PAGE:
life-threatening genetic disorder characterized by complement-mediated 
thrombotic microangiopathy, or TMA (blood clots in small vessels). Soliris is 
indicated to inhibit complement-mediated TMA. The effectiveness of Soliris in 
aHUS is based on the effects on TMA and renal function. Prospective clinical 
trials in additional patients, the preliminary results of which are reported 
here at ASN, are ongoing to confirm the benefit of Soliris in patients with 
aHUS. Soliris is not indicated for the treatment of patients with Shiga toxin 
E. coli related hemolytic uremic syndrome (STEC-HUS). For the breakthrough 
innovation in complement inhibition, Alexion and Soliris have received the 
pharmaceutical industry's highest honors: the 2008 Prix Galien USA Award for 
Best Biotechnology Product with broad implications for future biomedical 
research and the 2009 Prix Galien France Award in the category of Drugs for 
Rare Diseases. More information including the full prescribing information on 
Soliris is available at www.soliris.net. 
Important Safety Information 
The US product label for Soliris includes a boxed warning: "Life-threatening 
and fatal meningococcal infections have occurred in patients treated with 
Soliris. Meningococcal infection may become rapidly life-threatening or fatal 
if not recognized and treated early. Comply with the most current Advisory 
Committee on Immunization Practices (ACIP) recommendations for meningococcal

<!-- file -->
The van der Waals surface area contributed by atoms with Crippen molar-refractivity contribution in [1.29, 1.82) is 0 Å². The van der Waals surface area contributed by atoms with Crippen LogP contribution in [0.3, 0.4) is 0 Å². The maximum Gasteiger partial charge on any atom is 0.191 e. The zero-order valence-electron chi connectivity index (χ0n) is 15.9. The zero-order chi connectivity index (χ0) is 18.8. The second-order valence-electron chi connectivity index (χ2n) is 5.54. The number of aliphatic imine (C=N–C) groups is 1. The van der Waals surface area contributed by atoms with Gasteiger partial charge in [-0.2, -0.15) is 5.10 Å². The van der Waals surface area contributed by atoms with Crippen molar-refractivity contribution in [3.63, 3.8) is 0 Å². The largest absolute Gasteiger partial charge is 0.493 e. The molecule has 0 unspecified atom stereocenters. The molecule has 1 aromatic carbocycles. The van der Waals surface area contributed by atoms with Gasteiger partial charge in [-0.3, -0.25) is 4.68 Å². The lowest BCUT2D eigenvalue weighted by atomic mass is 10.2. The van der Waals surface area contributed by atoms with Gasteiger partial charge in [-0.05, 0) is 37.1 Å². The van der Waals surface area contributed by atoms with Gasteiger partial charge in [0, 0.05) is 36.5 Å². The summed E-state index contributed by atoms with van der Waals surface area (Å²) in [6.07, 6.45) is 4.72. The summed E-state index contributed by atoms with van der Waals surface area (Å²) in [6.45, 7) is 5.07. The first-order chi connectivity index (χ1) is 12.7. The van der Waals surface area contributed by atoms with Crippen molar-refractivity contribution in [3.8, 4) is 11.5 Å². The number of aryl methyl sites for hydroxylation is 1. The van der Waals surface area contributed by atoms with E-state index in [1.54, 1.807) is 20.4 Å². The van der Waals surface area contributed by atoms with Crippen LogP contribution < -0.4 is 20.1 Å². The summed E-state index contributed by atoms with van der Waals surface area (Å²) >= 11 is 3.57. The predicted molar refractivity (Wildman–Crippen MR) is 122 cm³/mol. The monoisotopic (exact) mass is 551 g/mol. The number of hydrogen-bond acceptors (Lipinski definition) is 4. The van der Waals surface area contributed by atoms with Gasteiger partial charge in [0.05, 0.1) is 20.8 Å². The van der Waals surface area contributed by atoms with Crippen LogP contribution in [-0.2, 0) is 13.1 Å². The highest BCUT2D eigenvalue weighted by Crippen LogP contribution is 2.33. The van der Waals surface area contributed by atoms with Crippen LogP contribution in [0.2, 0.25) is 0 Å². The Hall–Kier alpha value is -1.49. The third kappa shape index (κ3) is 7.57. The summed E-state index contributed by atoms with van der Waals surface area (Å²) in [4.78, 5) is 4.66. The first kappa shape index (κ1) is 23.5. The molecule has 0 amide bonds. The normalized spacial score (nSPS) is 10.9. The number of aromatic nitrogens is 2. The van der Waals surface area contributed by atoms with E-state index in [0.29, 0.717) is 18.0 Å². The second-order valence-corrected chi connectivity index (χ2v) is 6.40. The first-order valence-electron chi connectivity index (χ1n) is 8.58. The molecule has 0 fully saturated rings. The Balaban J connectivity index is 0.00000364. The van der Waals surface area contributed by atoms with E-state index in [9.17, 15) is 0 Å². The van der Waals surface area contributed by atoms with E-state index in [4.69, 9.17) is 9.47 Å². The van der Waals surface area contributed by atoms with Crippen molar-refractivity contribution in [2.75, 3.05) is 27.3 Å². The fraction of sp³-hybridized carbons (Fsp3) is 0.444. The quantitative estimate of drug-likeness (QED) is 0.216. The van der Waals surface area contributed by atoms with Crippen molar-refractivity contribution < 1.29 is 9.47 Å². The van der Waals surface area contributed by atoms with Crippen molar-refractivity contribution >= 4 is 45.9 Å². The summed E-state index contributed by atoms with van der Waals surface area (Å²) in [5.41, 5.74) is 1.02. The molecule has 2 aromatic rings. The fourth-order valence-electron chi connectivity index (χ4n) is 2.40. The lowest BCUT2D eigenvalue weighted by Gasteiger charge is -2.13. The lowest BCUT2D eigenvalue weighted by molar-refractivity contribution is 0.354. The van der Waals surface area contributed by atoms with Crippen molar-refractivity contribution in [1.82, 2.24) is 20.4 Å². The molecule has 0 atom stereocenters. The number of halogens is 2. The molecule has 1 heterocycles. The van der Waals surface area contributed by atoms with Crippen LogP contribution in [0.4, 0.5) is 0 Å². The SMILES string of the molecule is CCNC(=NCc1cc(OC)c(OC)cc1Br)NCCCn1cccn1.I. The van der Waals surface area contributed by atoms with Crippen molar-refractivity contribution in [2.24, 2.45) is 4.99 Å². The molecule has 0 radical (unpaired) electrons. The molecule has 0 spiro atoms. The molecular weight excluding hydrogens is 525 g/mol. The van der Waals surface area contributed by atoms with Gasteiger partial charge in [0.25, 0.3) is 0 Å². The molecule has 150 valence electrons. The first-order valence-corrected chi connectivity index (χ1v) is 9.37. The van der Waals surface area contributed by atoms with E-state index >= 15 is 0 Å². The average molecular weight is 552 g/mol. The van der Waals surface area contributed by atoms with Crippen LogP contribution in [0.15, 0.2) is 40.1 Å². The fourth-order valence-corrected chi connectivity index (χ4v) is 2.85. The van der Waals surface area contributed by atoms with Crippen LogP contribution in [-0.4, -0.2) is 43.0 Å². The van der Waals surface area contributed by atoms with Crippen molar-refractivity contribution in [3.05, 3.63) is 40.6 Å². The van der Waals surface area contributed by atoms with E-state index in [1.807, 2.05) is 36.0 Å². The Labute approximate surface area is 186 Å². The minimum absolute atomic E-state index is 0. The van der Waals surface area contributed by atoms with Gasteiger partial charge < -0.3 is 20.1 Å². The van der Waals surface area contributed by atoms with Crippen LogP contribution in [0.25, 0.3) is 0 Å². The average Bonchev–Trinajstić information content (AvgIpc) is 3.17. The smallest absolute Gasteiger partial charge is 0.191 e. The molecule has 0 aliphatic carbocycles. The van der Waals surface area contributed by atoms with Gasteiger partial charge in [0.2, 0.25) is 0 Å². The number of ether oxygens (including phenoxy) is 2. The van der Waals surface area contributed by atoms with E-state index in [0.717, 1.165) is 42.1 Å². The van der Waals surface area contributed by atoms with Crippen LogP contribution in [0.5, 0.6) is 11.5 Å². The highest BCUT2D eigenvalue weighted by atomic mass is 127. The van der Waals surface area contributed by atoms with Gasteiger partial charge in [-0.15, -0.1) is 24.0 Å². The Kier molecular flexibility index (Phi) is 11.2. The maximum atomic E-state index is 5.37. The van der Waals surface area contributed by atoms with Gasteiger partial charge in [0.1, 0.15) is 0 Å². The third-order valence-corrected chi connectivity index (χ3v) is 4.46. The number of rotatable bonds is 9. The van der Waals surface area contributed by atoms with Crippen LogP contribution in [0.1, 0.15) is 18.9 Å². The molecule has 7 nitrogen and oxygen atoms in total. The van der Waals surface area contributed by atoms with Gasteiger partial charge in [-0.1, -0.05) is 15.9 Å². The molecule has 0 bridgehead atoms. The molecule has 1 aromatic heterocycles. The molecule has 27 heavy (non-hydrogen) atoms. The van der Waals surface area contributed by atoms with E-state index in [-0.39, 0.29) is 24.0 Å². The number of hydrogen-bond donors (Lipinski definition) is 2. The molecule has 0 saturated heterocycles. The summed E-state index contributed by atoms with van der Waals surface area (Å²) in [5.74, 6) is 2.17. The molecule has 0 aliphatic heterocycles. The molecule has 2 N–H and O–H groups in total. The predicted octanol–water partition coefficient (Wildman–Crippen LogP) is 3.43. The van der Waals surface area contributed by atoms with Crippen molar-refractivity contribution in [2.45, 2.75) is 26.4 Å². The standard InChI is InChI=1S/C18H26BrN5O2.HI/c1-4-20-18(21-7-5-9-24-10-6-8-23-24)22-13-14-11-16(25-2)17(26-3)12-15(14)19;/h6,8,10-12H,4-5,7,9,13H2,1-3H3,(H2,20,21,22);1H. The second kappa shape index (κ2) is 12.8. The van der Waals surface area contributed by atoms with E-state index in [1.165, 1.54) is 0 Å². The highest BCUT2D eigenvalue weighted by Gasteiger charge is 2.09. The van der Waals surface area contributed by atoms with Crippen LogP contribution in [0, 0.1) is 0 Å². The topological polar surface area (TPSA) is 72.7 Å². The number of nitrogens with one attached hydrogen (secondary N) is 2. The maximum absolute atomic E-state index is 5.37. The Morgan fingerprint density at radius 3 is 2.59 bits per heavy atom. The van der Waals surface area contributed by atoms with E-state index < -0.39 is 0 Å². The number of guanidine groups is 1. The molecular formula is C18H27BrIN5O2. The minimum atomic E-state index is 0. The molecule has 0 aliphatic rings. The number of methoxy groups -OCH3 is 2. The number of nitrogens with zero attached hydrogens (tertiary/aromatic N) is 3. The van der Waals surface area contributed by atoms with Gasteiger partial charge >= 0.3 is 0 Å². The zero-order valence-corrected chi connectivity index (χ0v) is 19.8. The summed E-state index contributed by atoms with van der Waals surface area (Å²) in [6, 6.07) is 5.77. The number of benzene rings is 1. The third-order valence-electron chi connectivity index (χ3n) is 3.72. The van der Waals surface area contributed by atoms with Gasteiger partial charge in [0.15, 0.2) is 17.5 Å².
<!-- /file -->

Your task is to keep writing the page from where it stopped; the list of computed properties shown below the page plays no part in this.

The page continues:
vaccination in patients with complement deficiencies. Immunize patients with a 
meningococcal vaccine at least 2 weeks prior to administering the first dose 
of Soliris, unless the risks of delaying Soliris therapy outweigh the risk of 
developing a meningococcal infection. (See Serious Meningococcal Infections 
(5.1) for additional guidance on the management of meningococcal infection.) 
Monitor patients for early signs of meningococcal infections and evaluate 
immediately if infection is suspected. Soliris is available only through a 
restricted program under a Risk Evaluation and Mitigation Strategy (REMS). 
Under the Soliris REMS, prescribers must enroll in the program. Enrollment in 
the Soliris REMS program and additional information are available by 
telephone: 1-888-soliris (1-888-765-4747)." 
In patients with PNH, the most frequently reported adverse events observed 
with Soliris treatment in clinical studies were headache, nasopharyngitis 
(runny nose), back pain and nausea. Soliris treatment of patients with PNH 
should not alter anticoagulant management because the effect of withdrawal of 
anticoagulant therapy during Soliris treatment has not been established. In 
patients with aHUS, the most frequently reported adverse events observed with 
Soliris treatment in clinical studies were hypertension, upper respiratory 
tract infection, diarrhea, headache, anemia, vomiting, nausea, urinary tract 
infection, and leukopenia. Please see full prescribing information for 
Soliris, including boxed WARNING regarding risk of serious meningococcal 
infection. 
About Alexion 
Alexion Pharmaceuticals, Inc. is a biopharmaceutical company focused on 
serving patients with severe and ultra-rare disorders through the innovation, 
development and commercialization of life-transforming therapeutic products.